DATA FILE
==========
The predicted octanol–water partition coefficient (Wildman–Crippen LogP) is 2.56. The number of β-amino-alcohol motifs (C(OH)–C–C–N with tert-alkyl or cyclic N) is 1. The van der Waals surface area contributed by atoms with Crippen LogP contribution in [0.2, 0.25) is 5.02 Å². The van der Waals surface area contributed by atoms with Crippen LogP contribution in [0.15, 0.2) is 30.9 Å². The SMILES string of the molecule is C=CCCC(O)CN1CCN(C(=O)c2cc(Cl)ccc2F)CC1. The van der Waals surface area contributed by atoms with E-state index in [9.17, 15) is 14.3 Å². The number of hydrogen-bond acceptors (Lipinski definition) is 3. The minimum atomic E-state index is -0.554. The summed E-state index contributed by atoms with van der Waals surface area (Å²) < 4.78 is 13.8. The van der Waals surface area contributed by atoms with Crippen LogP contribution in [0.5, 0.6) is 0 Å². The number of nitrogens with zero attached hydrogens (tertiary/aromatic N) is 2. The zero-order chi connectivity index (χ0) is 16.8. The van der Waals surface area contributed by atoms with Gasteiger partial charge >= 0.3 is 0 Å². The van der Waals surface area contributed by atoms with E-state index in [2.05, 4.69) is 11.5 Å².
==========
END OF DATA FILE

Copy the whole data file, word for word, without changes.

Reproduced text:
The predicted octanol–water partition coefficient (Wildman–Crippen LogP) is 2.56. The number of β-amino-alcohol motifs (C(OH)–C–C–N with tert-alkyl or cyclic N) is 1. The van der Waals surface area contributed by atoms with Crippen LogP contribution in [0.2, 0.25) is 5.02 Å². The van der Waals surface area contributed by atoms with Crippen LogP contribution in [0.15, 0.2) is 30.9 Å². The SMILES string of the molecule is C=CCCC(O)CN1CCN(C(=O)c2cc(Cl)ccc2F)CC1. The van der Waals surface area contributed by atoms with E-state index in [9.17, 15) is 14.3 Å². The number of hydrogen-bond acceptors (Lipinski definition) is 3. The minimum atomic E-state index is -0.554. The summed E-state index contributed by atoms with van der Waals surface area (Å²) < 4.78 is 13.8. The van der Waals surface area contributed by atoms with Crippen LogP contribution in [0.5, 0.6) is 0 Å². The number of nitrogens with zero attached hydrogens (tertiary/aromatic N) is 2. The zero-order chi connectivity index (χ0) is 16.8. The van der Waals surface area contributed by atoms with Gasteiger partial charge >= 0.3 is 0 Å². The van der Waals surface area contributed by atoms with E-state index in [2.05, 4.69) is 11.5 Å².